Principal Investigator(s): Jennifer E. Murray
Funding Mechanism: NIH Grant
ID number: 1R03DA045740-01A1
Award Date: September 16, 2019
Institution: University of Guelph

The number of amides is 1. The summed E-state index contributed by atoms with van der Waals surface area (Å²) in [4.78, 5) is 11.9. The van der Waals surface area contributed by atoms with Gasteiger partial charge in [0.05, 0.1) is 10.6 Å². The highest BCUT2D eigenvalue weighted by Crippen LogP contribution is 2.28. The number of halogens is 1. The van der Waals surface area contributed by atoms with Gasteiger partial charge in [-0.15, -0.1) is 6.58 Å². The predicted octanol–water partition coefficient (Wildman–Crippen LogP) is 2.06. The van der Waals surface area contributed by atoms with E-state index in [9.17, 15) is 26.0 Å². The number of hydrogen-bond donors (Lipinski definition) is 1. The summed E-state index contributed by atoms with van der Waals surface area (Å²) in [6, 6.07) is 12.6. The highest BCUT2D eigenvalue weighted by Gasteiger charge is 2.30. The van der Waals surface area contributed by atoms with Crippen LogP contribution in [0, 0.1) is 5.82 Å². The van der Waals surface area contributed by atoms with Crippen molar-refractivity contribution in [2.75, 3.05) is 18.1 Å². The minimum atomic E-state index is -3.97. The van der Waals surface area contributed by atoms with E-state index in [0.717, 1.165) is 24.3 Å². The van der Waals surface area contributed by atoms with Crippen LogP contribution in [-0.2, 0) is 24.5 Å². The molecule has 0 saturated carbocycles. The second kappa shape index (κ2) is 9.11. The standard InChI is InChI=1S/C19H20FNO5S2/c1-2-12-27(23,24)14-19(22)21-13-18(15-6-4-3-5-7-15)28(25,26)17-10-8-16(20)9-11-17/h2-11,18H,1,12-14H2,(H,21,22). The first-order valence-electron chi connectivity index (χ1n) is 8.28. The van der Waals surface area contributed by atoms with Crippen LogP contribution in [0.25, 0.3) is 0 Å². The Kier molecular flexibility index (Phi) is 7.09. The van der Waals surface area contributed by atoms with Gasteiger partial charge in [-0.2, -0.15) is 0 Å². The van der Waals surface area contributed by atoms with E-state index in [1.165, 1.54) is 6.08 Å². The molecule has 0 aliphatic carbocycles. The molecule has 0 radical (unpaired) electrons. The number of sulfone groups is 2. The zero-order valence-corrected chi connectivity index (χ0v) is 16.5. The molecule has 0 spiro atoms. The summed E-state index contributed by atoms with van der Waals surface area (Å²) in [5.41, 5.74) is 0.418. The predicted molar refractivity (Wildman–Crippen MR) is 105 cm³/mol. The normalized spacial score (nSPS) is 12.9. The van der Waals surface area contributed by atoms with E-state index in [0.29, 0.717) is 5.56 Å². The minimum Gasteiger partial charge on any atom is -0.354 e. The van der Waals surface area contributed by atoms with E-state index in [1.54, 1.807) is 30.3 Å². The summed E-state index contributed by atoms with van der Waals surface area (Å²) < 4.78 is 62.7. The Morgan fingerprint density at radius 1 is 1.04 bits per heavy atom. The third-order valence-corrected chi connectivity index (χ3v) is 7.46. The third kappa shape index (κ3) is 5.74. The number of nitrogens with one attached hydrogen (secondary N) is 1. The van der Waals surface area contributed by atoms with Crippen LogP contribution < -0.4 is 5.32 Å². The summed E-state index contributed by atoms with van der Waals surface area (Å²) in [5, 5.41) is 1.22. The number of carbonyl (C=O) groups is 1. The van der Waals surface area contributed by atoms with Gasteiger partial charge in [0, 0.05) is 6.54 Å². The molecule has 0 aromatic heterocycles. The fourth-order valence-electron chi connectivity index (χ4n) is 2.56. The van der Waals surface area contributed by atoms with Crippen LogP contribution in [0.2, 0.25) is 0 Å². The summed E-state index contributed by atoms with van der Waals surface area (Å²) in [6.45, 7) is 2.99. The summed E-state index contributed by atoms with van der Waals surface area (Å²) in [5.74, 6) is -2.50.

Because most electronic cigarettes contain nicotine, users may be at greater risk of transitioning to other tobacco products given the addictive nature of nicotine. More information about the interactions between nicotine and other tobacco constituent compounds in the context of this addictive risk would be useful. The objective of this research is to assess the impact of the addition of other tobacco constituent compounds to nicotine in an intravenous self-administration model in male and female adult and adolescent rats. Study aims are: (1) to assess the impact of adding nornicotine and anatabine to self-administered nicotine on the motivational value of nicotine in rats that began their nicotine consumption as adults; and (2) to assess the impact of adding those constituents to self-administered nicotine on the motivational value of nicotine in rats that began their nicotine consumption as adolescents. Findings on the impact of adding tobacco constituent compounds to ongoing nicotine self-administration may inform future regulatory activities.